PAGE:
Manufacturers and NFRC Prepare for CMA's Full Implementation Starting January 1, 2010
December 14, 2009

Glazing contractors, look out-the National Fenestration Rating Council's (NFRC) Component Modeling Approach (CMA) Product Certification Program, which has been the source of controversy throughout its conception (CLICK HERE for related story), is scheduled to be "fully implemented" as of January 1, 2010. According to NFRC executive director Jim Benney, that means that the modeling program for establishing whole-product energy performance ratings for nonresidential projects will be fully ready for use in California, where it is among the requirements for the state's updated Code of Regulations (Title 24), and across the country.

The program has been in a "pilot phase" for several months as NFRC works to train approved calculation entities (ACEs), or those manufacturer representatives who generate a product's CMA label certificate; train the inspection agencies (IA) that will approve components before they are available for use in a label certificate; accredit simulation labs to test the components; and complete aspects of its software tool, such as tying financial tools to the software that allow users to pay online.

"January 1 is when we expect [the program] to be out the door for use in California, as that's when Title 24 becomes required," Benney says.

Some glass product manufacturers-including those who may take issue with some aspects of CMA-are beginning to test their products for compliance.

"At Peerless, we're starting the process of doing the necessary validation testing," says Jason Davis, an engineer with Peerless Products Inc. in Ft. Scott, Kan. "Once that's done we're going to be getting all of our frame components in [the libraries]."

"We're looking to get into it," adds Chuck Knickerbocker, curtainwall manager for Technical Glass Products in Snoqualmie, Wash. "If we sell work in those three territories or it's coming online obviously we want to be in front of that curve, but it's a work in progress."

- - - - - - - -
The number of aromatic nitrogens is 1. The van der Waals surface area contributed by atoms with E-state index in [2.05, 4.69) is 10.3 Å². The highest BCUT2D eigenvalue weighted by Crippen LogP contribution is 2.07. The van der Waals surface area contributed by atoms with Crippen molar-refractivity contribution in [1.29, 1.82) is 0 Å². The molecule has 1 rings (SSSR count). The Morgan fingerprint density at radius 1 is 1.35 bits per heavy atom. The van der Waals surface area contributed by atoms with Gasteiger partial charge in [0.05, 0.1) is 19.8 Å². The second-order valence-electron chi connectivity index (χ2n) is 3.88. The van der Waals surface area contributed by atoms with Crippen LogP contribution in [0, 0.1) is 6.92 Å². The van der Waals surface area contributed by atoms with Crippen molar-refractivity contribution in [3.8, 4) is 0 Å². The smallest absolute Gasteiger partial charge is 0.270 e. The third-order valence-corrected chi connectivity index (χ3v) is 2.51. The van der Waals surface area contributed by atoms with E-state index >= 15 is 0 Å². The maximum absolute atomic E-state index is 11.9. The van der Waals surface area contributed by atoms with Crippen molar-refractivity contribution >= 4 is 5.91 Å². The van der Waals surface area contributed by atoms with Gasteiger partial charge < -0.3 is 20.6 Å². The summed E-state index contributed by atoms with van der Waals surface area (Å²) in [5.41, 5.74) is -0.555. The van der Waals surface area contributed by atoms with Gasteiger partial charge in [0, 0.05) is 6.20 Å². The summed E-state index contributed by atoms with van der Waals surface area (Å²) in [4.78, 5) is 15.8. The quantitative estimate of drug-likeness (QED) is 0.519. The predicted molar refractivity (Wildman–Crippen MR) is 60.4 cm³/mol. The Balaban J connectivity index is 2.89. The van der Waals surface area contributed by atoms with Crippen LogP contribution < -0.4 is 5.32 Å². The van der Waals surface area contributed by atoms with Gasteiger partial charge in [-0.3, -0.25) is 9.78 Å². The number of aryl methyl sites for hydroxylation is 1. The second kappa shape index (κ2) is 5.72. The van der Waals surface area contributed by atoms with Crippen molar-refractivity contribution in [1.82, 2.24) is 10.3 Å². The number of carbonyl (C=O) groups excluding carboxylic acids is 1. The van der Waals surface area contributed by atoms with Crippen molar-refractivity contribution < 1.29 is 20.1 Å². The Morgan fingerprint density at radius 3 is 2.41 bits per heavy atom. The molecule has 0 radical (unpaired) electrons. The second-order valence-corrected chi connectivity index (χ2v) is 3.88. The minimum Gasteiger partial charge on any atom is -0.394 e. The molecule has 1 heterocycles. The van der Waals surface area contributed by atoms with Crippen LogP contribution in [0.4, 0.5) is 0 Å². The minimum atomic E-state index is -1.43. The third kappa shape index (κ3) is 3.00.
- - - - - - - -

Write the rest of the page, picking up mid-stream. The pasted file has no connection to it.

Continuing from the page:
Knickerbocker has been among the program's many outspoken critics (CLICK HERE for related story) who say that while an energy rating system may be useful for an industry increasingly promoting its energy-efficient side, this particular program has a number of holes to fill. Still, even before its start date, NFRC certification is creeping into project specifications.

"It's showing up in specifications we see from across the country that you need NFRC certification," Knickerbocker says. "California, Washington and Nevada seem to be on the front line."

While concerns may still echo across the glazing industry, in a few weeks time industry professionals will learn firsthand the advantages or shortcomings of CMA.

"This is a new approach to things so I'd say patience would be something to keep in mind as everybody works to get through the first year," Davis advises. "I'm sure there's always going to be some issues that come up."

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